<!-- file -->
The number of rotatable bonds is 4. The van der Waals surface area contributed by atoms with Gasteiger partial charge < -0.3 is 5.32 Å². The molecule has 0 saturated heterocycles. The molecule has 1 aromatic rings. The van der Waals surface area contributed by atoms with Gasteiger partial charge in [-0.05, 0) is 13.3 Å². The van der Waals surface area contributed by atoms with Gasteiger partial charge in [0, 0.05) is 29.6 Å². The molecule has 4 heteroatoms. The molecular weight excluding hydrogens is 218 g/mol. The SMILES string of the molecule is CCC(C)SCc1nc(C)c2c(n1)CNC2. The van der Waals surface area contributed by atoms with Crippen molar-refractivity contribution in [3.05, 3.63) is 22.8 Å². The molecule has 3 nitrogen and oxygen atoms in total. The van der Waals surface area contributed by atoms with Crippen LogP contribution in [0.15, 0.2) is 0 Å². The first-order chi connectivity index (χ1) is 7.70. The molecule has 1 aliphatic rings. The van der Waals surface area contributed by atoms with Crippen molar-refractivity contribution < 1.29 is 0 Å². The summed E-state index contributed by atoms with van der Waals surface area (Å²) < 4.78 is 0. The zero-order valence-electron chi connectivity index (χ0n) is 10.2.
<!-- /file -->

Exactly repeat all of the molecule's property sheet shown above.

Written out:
The number of rotatable bonds is 4. The van der Waals surface area contributed by atoms with Gasteiger partial charge < -0.3 is 5.32 Å². The molecule has 0 saturated heterocycles. The molecule has 1 aromatic rings. The van der Waals surface area contributed by atoms with Gasteiger partial charge in [-0.05, 0) is 13.3 Å². The van der Waals surface area contributed by atoms with Gasteiger partial charge in [0, 0.05) is 29.6 Å². The molecule has 4 heteroatoms. The molecular weight excluding hydrogens is 218 g/mol. The SMILES string of the molecule is CCC(C)SCc1nc(C)c2c(n1)CNC2. The van der Waals surface area contributed by atoms with Crippen molar-refractivity contribution in [3.05, 3.63) is 22.8 Å². The molecule has 3 nitrogen and oxygen atoms in total. The van der Waals surface area contributed by atoms with Crippen LogP contribution in [0.15, 0.2) is 0 Å². The first-order chi connectivity index (χ1) is 7.70. The molecule has 1 aliphatic rings. The van der Waals surface area contributed by atoms with Crippen molar-refractivity contribution < 1.29 is 0 Å². The summed E-state index contributed by atoms with van der Waals surface area (Å²) < 4.78 is 0. The zero-order valence-electron chi connectivity index (χ0n) is 10.2.